but there are efficiency issues.  There is a lot of torque with an electric motor at LOW speeds, not high speeds, so either a torque converter or gearbox would be necessary to get the higher speed airflows you want.

          There are model planes that use EDF's (Electronic Ducted Fans), and for that matter submersibles.

          Energy storage/density is THE big issue.  Sure, electric motors are more efficient than turbines, but the energy density of liquid fuels blows that advantage away.  There will have to be a lot of improvement in supercaps (capacitors) because we're pretty close to the end-of-the-line in battery energy density.  Look at the periodic table of elements to see what the best possible chemistry would be (assuming it didn't go boom): KF (potassium fluoride) would give the biggest electronegativity difference (Francium would do better, but that's radioactive).  But messing around with fluorine carries it's own risks.  Or maybe an air-breathing battery (replacing the Fl with atmospheric O2) would be viable.

          And you have to haul the battery the entire distance.  With fuel, you get to use it up on your route, reducing weight and consumption throughout the flight.

          We've got a looooong way to go to make that viable.

          Burning hydrogen has risks of its own, too.

          Happy little moron, Lucky little man.
          I wish I was a moron, MY GOD, Perhaps I am!
          —Spike Milligan

          by polecat on Tue Apr 02, 2013 at 07:25:53 AM PDT

          [ Parent ]

          •  Ok I'm definitely a layperson here (0+ / 0-)

            But are there "battery" technologies that involve the "burning" of fuel, but at relatively low temperatures and with lower emissions than with turbines? I.e. similar to the way the body burns energy during metabolism. This way you could cleanly "burn off" much of the fuel during flight.

            "Liberty without virtue would be no blessing to us" - Benjamin Rush, 1777

            by kovie on Tue Apr 02, 2013 at 07:32:47 AM PDT

            [ Parent ]

            •  After we figure out how to transmit electrical (0+ / 0-)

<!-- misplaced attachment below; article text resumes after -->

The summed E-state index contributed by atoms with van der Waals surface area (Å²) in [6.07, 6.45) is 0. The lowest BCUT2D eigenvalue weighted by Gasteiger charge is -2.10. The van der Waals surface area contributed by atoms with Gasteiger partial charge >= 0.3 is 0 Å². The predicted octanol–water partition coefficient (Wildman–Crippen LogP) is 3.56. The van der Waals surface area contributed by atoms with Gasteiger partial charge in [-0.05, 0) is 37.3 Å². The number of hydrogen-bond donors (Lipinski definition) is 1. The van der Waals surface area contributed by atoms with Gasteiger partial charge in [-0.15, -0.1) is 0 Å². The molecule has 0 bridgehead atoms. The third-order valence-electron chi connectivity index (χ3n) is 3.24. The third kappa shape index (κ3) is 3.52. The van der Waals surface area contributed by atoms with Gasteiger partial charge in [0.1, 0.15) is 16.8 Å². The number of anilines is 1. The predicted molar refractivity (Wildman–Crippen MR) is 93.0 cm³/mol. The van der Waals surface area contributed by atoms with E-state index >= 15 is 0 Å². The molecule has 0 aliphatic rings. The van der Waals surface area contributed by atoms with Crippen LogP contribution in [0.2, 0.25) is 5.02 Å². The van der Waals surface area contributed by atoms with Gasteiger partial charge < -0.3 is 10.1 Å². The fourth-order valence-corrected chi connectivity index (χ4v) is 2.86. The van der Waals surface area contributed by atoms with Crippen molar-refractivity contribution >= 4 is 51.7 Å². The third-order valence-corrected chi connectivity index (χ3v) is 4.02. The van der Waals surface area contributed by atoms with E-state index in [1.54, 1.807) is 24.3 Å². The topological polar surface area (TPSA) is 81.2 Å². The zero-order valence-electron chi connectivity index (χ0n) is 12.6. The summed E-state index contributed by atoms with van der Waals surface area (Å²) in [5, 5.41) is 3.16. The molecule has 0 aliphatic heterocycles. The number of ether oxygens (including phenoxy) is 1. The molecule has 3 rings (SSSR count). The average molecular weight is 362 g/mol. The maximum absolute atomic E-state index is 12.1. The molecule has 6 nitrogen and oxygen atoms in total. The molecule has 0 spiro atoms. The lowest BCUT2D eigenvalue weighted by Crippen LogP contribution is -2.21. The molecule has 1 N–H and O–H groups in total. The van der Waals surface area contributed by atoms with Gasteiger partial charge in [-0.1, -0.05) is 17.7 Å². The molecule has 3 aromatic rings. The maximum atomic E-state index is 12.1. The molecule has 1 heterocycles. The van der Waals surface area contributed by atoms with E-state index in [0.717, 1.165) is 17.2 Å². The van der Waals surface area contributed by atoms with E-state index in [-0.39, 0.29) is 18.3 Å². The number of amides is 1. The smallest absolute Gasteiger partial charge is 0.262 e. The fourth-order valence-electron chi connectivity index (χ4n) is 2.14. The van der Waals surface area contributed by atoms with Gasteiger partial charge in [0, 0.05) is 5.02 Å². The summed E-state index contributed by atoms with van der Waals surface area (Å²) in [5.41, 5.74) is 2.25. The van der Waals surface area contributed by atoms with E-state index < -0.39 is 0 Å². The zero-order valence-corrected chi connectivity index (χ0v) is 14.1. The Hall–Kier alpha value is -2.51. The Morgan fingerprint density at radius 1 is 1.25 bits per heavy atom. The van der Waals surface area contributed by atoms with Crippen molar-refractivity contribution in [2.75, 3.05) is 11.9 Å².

energy wirelessly from space-borne solar power arrays to nice, big, fixed-location earth stations, someone will figure out how to safely aim the power transmitter to a fast moving object.

              See several James Bond villains for examples.

              We must drive the special interests out of politics.… There can be no effective control of corporations while their political activity remains. To put an end to it will neither be a short not an easy task, but it can be done. -- Teddy Roosevelt

              by NoMoJoe on Tue Apr 02, 2013 at 09:03:53 AM PDT

              [ Parent ]

            •  Fuel Cells Do This, in a Sense (3+ / 0-)
              Recommended by:
              polecat, TheDuckManCometh, Simplify

              Hydrogen or reformed methane (or reformed methanol) undergoes a chemical reaction in device in which electrons are trapped and supplied to an external circuit.

              The operating temperatures can be much lower than combustion temperatures, but generally they still require cooling. Then there are still the questions of system weight and fuel storage.

              "Facts are meaningless. You could use facts to prove anything even remotely true." -- H. Simpson

              by midnight lurker on Tue Apr 02, 2013 at 09:35:00 AM PDT

              [ Parent ]

            •  Turbines are remarkably efficient (1+ / 0-)
              Recommended by:
              lazybum

              (even better for power generation because they can run at their most optimal speed) and that has a lot to do with the high operating temperatures.  In fact with actual burning methods, the Carnot cycle's efficiency is defined by the temperature difference between the coldest and hottest point in the system.  At one time it was thought that Ceramic engines would take over because they can get so much hotter than Iron.  Cost and tensile strength are bad, though.

              Turbines have problems -- typically the wear and tear (and cost!!!) of the blades.

              Fuel Cells have problems -- clogging of the ion exchange filter, wear and tear, exhaust gasses, etc.

              Happy little moron, Lucky little man.
              I wish I was a moron, MY GOD, Perhaps I am!
              —Spike Milligan

              by polecat on Tue Apr 02, 2013 at 11:16:31 AM PDT

              [ Parent ]

        •  It's "Not something you would want to do" (0+ / 0-)

          If you were going to go to the trouble of using electric motors to fly, you would drive propellers to do it. For weight, efficiency, and simplicity, props win hands down.

          There are a few 'ducted propeller' aircraft out there, but there are few advantages to the duct - noise reduction being the major one, and not much of a factor at that. And there are substantial downsides -- particularly weight, but also efficiency -- they add a lot of drag.

          For jets, the duct is necessary, because the pressure ratio of the engine -- the ratio of pressure between the engine inlet and the combustion chamber entry -- determines the maximum possible engine efficiency (it limits the maximum possible thermodynamic efficiency, exactly the same way that compression ratio determines both engine efficiency and octane requirements in cars). Large, modern turbines run on the order of 40:1, and require great care in the construction of the engine.